Andrew Scott, known for his villainous roles in “Sherlock” and “Spectre,” has expressed his disinterest in continuing to play such characters in the future. In a recent interview with British GQ, Scott revealed that he feels more drawn to roles in the “grey areas” and that he didn’t think he was particularly good in his previous villainous role.
Scott’s upcoming film, “All of Us Strangers,” is already generating Oscar buzz. Directed by Andrew Haigh, the film stars Scott alongside Paul Mescal and is loosely based on Taichi Yamada’s novel “Strangers.” The story follows Adam (Scott) as he embarks on an intense and intimate relationship with Paul Mescal’s character, Harry. The plot takes a supernatural turn as Adam discovers his late parents’ home unchanged, leading to a captivating journey between reality and the supernatural.
Haigh, who infused his own personal experiences into the script, revealed that shooting the film was a deeply personal journey for both him and Scott. In fact, the scenes of Adam’s parents’ house were even filmed in Haigh’s own childhood home. One particularly poignant moment in the film sees Adam coming out to his parents, a scene that resonated with Scott on a personal level. Reflecting on his own experience of coming out to his parents in real life, Scott shared the inevitable pain and risk involved, but he also emphasized the incredible feeling of love and acceptance that comes from being supported by family and friends.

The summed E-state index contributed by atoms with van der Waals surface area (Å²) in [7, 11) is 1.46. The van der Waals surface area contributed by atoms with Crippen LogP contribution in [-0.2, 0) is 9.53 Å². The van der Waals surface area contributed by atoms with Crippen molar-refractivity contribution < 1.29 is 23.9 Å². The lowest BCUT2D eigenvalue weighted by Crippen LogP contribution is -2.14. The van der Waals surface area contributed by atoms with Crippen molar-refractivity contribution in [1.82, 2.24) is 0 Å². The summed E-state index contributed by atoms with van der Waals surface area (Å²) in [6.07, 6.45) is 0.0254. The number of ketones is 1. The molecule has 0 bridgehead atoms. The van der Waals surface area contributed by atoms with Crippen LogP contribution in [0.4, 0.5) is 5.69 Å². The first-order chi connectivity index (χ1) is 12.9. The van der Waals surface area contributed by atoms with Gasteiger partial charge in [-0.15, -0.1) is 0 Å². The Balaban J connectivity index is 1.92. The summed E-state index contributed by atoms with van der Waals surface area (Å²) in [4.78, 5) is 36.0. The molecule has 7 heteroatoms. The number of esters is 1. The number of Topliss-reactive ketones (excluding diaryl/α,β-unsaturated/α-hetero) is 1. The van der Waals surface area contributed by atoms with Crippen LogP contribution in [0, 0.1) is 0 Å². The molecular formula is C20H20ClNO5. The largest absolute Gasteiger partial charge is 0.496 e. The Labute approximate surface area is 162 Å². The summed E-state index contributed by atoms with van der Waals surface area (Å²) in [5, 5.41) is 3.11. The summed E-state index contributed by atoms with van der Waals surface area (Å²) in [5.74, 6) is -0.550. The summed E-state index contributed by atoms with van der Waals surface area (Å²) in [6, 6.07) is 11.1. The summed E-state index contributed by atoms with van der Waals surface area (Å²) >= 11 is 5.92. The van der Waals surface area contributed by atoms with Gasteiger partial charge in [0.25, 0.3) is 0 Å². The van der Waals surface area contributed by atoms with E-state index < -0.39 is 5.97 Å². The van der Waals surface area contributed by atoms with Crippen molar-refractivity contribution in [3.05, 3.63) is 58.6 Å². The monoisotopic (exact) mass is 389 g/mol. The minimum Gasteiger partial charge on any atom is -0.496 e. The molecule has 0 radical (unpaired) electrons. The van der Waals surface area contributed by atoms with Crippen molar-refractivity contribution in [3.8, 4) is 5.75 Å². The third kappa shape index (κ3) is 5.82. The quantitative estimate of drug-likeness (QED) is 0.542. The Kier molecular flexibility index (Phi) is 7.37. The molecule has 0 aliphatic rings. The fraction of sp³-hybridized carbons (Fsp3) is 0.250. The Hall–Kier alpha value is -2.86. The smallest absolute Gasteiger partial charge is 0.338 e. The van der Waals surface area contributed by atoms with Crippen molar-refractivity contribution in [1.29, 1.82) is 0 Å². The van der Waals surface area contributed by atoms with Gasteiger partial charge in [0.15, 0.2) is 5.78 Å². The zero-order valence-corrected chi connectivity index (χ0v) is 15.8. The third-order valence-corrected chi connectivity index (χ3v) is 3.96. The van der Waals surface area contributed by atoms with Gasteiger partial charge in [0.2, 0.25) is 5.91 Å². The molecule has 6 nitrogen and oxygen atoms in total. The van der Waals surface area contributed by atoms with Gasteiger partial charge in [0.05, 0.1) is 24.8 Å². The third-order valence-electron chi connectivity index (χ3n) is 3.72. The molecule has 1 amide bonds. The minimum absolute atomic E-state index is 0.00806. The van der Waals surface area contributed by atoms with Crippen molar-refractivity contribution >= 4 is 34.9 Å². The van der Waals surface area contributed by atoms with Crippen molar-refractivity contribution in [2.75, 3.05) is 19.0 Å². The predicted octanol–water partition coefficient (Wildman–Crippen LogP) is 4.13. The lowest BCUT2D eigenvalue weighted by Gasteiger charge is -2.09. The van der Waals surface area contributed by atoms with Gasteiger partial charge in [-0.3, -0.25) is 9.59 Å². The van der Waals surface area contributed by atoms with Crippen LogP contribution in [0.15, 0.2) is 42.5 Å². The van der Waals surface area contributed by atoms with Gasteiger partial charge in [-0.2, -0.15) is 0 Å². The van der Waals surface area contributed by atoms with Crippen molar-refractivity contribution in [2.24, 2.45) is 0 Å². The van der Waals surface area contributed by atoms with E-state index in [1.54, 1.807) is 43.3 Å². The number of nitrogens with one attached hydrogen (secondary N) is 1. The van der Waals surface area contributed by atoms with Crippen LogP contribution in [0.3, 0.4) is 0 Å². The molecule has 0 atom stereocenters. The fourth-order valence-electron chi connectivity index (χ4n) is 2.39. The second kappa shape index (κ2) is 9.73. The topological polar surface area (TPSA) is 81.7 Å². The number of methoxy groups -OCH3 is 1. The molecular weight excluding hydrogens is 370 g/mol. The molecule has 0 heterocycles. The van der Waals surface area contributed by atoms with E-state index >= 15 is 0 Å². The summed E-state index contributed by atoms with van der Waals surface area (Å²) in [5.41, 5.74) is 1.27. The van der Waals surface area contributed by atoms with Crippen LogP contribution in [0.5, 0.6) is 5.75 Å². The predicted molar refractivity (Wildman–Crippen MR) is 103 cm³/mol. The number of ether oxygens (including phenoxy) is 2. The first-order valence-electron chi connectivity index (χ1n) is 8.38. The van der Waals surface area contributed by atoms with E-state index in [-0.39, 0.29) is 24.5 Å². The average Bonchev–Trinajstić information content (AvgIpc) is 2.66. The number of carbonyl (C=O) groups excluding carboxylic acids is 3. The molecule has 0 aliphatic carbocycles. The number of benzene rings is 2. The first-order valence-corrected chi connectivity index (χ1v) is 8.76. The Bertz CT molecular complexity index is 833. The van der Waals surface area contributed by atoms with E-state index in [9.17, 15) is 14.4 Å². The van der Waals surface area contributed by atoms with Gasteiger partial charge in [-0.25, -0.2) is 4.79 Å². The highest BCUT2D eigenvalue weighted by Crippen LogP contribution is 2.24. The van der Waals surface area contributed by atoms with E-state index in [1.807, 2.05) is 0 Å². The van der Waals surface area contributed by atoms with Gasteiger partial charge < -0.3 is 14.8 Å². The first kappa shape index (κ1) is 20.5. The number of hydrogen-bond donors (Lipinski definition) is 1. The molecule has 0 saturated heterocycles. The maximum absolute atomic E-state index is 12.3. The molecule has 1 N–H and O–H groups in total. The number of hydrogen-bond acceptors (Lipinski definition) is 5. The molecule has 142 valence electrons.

For Scott, making “All of Us Strangers” served as a cathartic experience, allowing him to confront and channel his own pain into his performance. Through the process, he came to realize that his sexuality, once viewed as a burden, has become a unique gift that enriches his life in unexpected ways. He expressed his gratitude for the love and acceptance he received at a young age, a privilege that not all queer individuals are fortunate enough to experience.
The actor’s deep connection to his character and the film as a whole is evident as he discusses the profound impact the project had on him. Scott’s portrayal of Adam and his personal journey in “All of Us Strangers” allowed him to reconcile with his own experiences and find strength and positivity in his identity.
“All of Us Strangers” is set to hit theaters on December 22, and it promises to be a powerful and moving exploration of love, identity, and the supernatural. With Scott’s deeply personal connection to the film and Haigh’s intimate directorial approach, the upcoming release is anticipated to captivate audiences and spark meaningful conversations about the human experience.